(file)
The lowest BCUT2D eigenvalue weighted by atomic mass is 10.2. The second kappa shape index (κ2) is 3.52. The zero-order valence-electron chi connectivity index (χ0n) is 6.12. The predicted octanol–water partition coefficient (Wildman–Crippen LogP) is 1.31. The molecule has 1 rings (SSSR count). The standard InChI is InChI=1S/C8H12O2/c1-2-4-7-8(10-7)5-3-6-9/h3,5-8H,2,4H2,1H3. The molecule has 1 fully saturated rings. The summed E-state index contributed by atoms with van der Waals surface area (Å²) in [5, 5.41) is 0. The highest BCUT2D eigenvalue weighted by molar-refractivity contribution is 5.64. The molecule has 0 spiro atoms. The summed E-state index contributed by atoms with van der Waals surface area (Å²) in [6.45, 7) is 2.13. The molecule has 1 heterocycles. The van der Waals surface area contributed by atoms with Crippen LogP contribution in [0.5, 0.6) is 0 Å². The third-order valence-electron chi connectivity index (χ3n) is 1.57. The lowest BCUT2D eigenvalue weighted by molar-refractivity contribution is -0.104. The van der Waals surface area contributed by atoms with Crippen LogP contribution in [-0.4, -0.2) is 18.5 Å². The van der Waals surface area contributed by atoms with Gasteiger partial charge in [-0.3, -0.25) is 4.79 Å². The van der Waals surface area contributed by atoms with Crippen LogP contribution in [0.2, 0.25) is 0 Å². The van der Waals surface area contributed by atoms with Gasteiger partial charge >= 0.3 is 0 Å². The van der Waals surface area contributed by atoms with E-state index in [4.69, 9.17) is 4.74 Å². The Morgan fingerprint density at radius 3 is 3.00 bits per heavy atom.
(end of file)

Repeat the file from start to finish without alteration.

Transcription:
The lowest BCUT2D eigenvalue weighted by atomic mass is 10.2. The second kappa shape index (κ2) is 3.52. The zero-order valence-electron chi connectivity index (χ0n) is 6.12. The predicted octanol–water partition coefficient (Wildman–Crippen LogP) is 1.31. The molecule has 1 rings (SSSR count). The standard InChI is InChI=1S/C8H12O2/c1-2-4-7-8(10-7)5-3-6-9/h3,5-8H,2,4H2,1H3. The molecule has 1 fully saturated rings. The summed E-state index contributed by atoms with van der Waals surface area (Å²) in [5, 5.41) is 0. The highest BCUT2D eigenvalue weighted by molar-refractivity contribution is 5.64. The molecule has 0 spiro atoms. The summed E-state index contributed by atoms with van der Waals surface area (Å²) in [6.45, 7) is 2.13. The molecule has 1 heterocycles. The van der Waals surface area contributed by atoms with Crippen LogP contribution in [0.5, 0.6) is 0 Å². The third-order valence-electron chi connectivity index (χ3n) is 1.57. The lowest BCUT2D eigenvalue weighted by molar-refractivity contribution is -0.104. The van der Waals surface area contributed by atoms with Crippen LogP contribution in [-0.4, -0.2) is 18.5 Å². The van der Waals surface area contributed by atoms with Gasteiger partial charge in [-0.3, -0.25) is 4.79 Å². The van der Waals surface area contributed by atoms with Crippen LogP contribution in [0.2, 0.25) is 0 Å². The van der Waals surface area contributed by atoms with Gasteiger partial charge >= 0.3 is 0 Å². The van der Waals surface area contributed by atoms with E-state index in [4.69, 9.17) is 4.74 Å². The Morgan fingerprint density at radius 3 is 3.00 bits per heavy atom.